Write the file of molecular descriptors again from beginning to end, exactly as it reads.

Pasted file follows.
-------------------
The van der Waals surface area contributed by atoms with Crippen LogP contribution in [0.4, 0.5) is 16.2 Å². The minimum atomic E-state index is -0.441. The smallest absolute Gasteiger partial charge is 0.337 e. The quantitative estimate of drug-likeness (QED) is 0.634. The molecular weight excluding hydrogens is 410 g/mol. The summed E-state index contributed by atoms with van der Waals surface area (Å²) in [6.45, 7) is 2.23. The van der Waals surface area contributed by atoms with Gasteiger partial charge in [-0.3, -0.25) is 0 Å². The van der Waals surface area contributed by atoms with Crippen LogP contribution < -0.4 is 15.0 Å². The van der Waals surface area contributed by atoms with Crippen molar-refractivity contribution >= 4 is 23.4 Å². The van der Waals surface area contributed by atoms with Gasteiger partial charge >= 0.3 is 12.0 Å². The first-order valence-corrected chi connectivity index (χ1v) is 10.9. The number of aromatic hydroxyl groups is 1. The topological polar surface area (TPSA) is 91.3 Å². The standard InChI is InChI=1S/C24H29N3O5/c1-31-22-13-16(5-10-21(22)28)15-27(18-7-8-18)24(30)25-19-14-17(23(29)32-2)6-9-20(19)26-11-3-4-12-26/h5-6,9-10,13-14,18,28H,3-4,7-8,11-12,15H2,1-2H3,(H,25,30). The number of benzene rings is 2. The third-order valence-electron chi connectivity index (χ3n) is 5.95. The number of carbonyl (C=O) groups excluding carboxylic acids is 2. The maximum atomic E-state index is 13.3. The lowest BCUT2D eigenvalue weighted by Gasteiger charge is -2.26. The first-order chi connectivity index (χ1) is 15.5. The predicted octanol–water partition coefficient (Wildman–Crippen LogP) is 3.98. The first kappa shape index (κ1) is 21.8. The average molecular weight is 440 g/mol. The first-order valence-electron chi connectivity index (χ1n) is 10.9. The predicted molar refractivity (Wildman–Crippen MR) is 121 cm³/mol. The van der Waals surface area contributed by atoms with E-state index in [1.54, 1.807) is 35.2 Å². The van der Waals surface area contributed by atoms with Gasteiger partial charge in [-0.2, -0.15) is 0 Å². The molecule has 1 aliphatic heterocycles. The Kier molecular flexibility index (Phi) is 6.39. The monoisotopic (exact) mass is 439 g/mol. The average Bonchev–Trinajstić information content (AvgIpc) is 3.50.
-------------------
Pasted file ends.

The van der Waals surface area contributed by atoms with Crippen LogP contribution in [0.4, 0.5) is 16.2 Å². The minimum atomic E-state index is -0.441. The smallest absolute Gasteiger partial charge is 0.337 e. The quantitative estimate of drug-likeness (QED) is 0.634. The molecular weight excluding hydrogens is 410 g/mol. The summed E-state index contributed by atoms with van der Waals surface area (Å²) in [6.45, 7) is 2.23. The van der Waals surface area contributed by atoms with Gasteiger partial charge in [-0.3, -0.25) is 0 Å². The van der Waals surface area contributed by atoms with Crippen LogP contribution < -0.4 is 15.0 Å². The van der Waals surface area contributed by atoms with Crippen molar-refractivity contribution >= 4 is 23.4 Å². The van der Waals surface area contributed by atoms with Gasteiger partial charge >= 0.3 is 12.0 Å². The first-order valence-corrected chi connectivity index (χ1v) is 10.9. The number of aromatic hydroxyl groups is 1. The topological polar surface area (TPSA) is 91.3 Å². The standard InChI is InChI=1S/C24H29N3O5/c1-31-22-13-16(5-10-21(22)28)15-27(18-7-8-18)24(30)25-19-14-17(23(29)32-2)6-9-20(19)26-11-3-4-12-26/h5-6,9-10,13-14,18,28H,3-4,7-8,11-12,15H2,1-2H3,(H,25,30). The number of benzene rings is 2. The third-order valence-electron chi connectivity index (χ3n) is 5.95. The number of carbonyl (C=O) groups excluding carboxylic acids is 2. The maximum atomic E-state index is 13.3. The lowest BCUT2D eigenvalue weighted by Gasteiger charge is -2.26. The first-order chi connectivity index (χ1) is 15.5. The predicted octanol–water partition coefficient (Wildman–Crippen LogP) is 3.98. The first kappa shape index (κ1) is 21.8. The average molecular weight is 440 g/mol. The first-order valence-electron chi connectivity index (χ1n) is 10.9. The predicted molar refractivity (Wildman–Crippen MR) is 121 cm³/mol. The van der Waals surface area contributed by atoms with E-state index in [1.54, 1.807) is 35.2 Å². The van der Waals surface area contributed by atoms with Gasteiger partial charge in [-0.2, -0.15) is 0 Å². The molecule has 1 aliphatic heterocycles. The Kier molecular flexibility index (Phi) is 6.39. The monoisotopic (exact) mass is 439 g/mol. The average Bonchev–Trinajstić information content (AvgIpc) is 3.50.